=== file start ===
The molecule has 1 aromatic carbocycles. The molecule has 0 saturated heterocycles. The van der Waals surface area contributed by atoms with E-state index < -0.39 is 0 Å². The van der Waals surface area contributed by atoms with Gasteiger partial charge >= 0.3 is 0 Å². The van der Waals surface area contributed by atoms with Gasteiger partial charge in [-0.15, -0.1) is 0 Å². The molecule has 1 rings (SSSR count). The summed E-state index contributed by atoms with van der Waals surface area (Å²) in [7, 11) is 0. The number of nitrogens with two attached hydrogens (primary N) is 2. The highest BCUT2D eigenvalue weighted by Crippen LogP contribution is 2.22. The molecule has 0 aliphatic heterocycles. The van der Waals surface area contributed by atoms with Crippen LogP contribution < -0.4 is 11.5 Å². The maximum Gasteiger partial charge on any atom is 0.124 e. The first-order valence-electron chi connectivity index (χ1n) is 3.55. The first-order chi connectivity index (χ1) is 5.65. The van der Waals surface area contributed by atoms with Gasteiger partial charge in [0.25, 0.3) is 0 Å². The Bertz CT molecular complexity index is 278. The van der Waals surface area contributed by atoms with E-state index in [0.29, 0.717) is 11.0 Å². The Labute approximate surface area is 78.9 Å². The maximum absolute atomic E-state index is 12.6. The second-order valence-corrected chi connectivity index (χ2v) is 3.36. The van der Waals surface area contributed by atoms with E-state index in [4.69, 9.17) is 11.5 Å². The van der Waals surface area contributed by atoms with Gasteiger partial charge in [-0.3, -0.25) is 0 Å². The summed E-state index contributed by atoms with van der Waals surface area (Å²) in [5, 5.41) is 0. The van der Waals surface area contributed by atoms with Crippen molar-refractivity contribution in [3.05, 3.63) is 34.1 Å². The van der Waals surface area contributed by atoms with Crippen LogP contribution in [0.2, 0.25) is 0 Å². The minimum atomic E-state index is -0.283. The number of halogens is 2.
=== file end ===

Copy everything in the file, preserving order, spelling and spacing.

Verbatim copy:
The molecule has 1 aromatic carbocycles. The molecule has 0 saturated heterocycles. The van der Waals surface area contributed by atoms with E-state index < -0.39 is 0 Å². The van der Waals surface area contributed by atoms with Gasteiger partial charge >= 0.3 is 0 Å². The van der Waals surface area contributed by atoms with Gasteiger partial charge in [-0.15, -0.1) is 0 Å². The molecule has 1 rings (SSSR count). The summed E-state index contributed by atoms with van der Waals surface area (Å²) in [7, 11) is 0. The number of nitrogens with two attached hydrogens (primary N) is 2. The highest BCUT2D eigenvalue weighted by Crippen LogP contribution is 2.22. The molecule has 0 aliphatic heterocycles. The van der Waals surface area contributed by atoms with Crippen LogP contribution < -0.4 is 11.5 Å². The maximum Gasteiger partial charge on any atom is 0.124 e. The first-order valence-electron chi connectivity index (χ1n) is 3.55. The first-order chi connectivity index (χ1) is 5.65. The van der Waals surface area contributed by atoms with Gasteiger partial charge in [0.25, 0.3) is 0 Å². The Bertz CT molecular complexity index is 278. The van der Waals surface area contributed by atoms with E-state index in [0.29, 0.717) is 11.0 Å². The Labute approximate surface area is 78.9 Å². The maximum absolute atomic E-state index is 12.6. The second-order valence-corrected chi connectivity index (χ2v) is 3.36. The van der Waals surface area contributed by atoms with E-state index in [4.69, 9.17) is 11.5 Å². The van der Waals surface area contributed by atoms with Gasteiger partial charge in [-0.3, -0.25) is 0 Å². The summed E-state index contributed by atoms with van der Waals surface area (Å²) in [5, 5.41) is 0. The van der Waals surface area contributed by atoms with Crippen molar-refractivity contribution in [3.05, 3.63) is 34.1 Å². The van der Waals surface area contributed by atoms with Crippen LogP contribution in [0.2, 0.25) is 0 Å². The minimum atomic E-state index is -0.283. The number of halogens is 2.